March 29 (Bloomberg) -- Dominique Strauss-Kahn’s lawyers tried to convince a judge in the Bronx, New York, that diplomatic immunity shields the former International Monetary Fund head from being sued by the hotel maid who claims he attempted to rape her.
Lawyers for Strauss-Kahn, 62, said he was entitled to such protection as head of the IMF and requested New York Supreme Court Justice Douglas McKeon throw out the complaint. Attorneys for Nafissatou Diallo, 33, the maid, said Strauss-Kahn is using the argument as a delay tactic.
Amit Mehta, a lawyer for Strauss-Kahn, told the judge that the complaint must be dismissed because he was entitled to immunity when his attorneys were served with the lawsuit in early August, while prosecutors still had his travel documents. Mehta said Strauss-Kahn didn’t assert the privilege at the time of his arrest in May because he had been “falsely accused.”
“It wasn’t in his best interest to raise a defense that might seem purely procedural,” Mehta said. “It was in his interest to fight the charges.”
Strauss-Kahn wasn’t entitled to immunity when his lawyers were served with Diallo’s suit because he had already resigned his position at the IMF, Douglas Wigdor, one of Diallo’s attorneys, said in court yesterday.
‘Doesn’t Have Immunity’
“Strauss-Kahn doesn’t have immunity and Miss Diallo will have her day in court,” Wigdor said. The motion to dismiss “was filed to deny Miss Diallo a right to trial in this case and to delay these proceedings.”
Strauss-Kahn was pulled off an Air France flight at John F. Kennedy International Airport on May 14, arrested and charged with trying to rape Diallo, 33, a housekeeper at the Sofitel in midtown Manhattan. He resigned as head of the IMF four days later. Diallo sued Strauss-Kahn on Aug. 8, seeking damages for what her lawyer called “violent and deplorable acts.”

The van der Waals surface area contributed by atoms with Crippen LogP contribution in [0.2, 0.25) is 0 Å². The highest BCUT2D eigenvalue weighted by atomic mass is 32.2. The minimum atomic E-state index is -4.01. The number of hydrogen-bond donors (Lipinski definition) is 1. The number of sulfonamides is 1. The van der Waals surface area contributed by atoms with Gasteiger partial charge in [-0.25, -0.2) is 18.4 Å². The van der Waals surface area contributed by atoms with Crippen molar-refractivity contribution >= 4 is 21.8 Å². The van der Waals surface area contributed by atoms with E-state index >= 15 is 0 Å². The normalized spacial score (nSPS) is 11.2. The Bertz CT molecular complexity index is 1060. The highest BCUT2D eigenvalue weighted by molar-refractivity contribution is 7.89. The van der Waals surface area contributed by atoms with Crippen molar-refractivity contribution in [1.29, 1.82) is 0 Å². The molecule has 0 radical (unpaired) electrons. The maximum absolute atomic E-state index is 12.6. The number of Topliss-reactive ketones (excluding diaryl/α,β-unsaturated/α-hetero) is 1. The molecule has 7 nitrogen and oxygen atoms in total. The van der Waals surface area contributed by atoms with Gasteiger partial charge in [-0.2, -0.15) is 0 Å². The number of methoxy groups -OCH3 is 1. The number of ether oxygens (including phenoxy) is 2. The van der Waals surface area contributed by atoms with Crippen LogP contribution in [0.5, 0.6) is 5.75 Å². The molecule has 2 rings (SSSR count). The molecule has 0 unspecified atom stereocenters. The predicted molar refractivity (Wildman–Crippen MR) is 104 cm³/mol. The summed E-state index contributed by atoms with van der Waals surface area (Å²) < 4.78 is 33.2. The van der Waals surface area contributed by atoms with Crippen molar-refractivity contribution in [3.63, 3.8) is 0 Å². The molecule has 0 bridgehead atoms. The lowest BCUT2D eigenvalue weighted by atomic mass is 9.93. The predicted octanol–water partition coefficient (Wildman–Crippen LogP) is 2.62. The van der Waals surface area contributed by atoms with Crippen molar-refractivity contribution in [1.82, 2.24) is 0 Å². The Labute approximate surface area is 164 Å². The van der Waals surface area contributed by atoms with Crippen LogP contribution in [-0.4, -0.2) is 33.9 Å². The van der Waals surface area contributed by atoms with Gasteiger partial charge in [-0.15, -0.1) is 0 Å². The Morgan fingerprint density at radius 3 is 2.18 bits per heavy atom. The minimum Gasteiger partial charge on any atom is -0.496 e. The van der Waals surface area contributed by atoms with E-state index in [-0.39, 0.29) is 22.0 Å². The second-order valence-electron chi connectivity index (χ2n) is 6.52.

Manhattan District Attorney Cyrus Vance Jr. decided to drop the criminal charges against Strauss-Kahn after concluding that Diallo had lied about events surrounding the alleged attack. The case was dismissed on Aug. 23.
The likelihood that Strauss-Kahn’s argument will prevail is “slim to nil,” said Sarah H. Cleveland, a professor of human and constitutional rights at Columbia Law School in New York and an expert on international law.
‘Tough Row to Hoe’
“He was a managing director of the IMF and there’s this UN Convention on the Privileges and Immunities of the Specialized Agencies that would give diplomatic immunity to the head of a specialized agency, but the U.S. isn’t a party to it,” Cleveland said in a phone interview. “And so he has the challenge of proving that absolute immunity for the heads of specialized international organizations is a rule of customary international law. And that’s a tough row to hoe.”
The Convention on the Privileges and Immunities of the Specialized Agencies is a November 1947 treaty that established immunity for heads of agencies such as the IMF.
While the U.S. isn’t a party to the treaty, such immunity has become “customary international law” because of acceptance from countries that are members of the United Nations, William P. Taylor III, one of Strauss-Kahn’s attorneys, said in court documents filed in September.
“Strauss-Kahn enjoyed absolute immunity under customary international law not only while he was the head of the IMF, but also for the period of time after he had resigned from his post and was ordered to remain in the United States in his criminal matter,” Taylor wrote.
The attorney argued that “Mr. Strauss-Kahn’s absolute immunity persisted until he was able to leave the U.S., which occurred only after plaintiff had filed and served this suit, when the criminal charges against him were dismissed.”
Diallo’s lawyers have argued Strauss-Kahn isn’t entitled to immunity under the treaty.
“Not only does that argument defy logic, defendant DSK conveniently ignores the strict standards for application of customary international law entirely, attempting to simply dupe the court into finding customary international law based on merely the number of states that have ratified” the treaty, Kenneth Thompson, an attorney for Diallo, wrote in a court filing in October. “This argument misses the mark completely.”
Strauss-Kahn’s lawyers will have a difficult time proving that he was entitled to immunity since he failed to assert the defense after he was arrested, said Paul Callan, a former prosecutor in the Brooklyn District Attorney’s Office who represented Nicole Brown Simpson’s estate in a civil case against former pro football star O.J. Simpson.
A civil jury found Simpson liable for the deaths of Nicole Simpson and her friend Ron Goldman after another jury acquitted him of murder in the criminal case.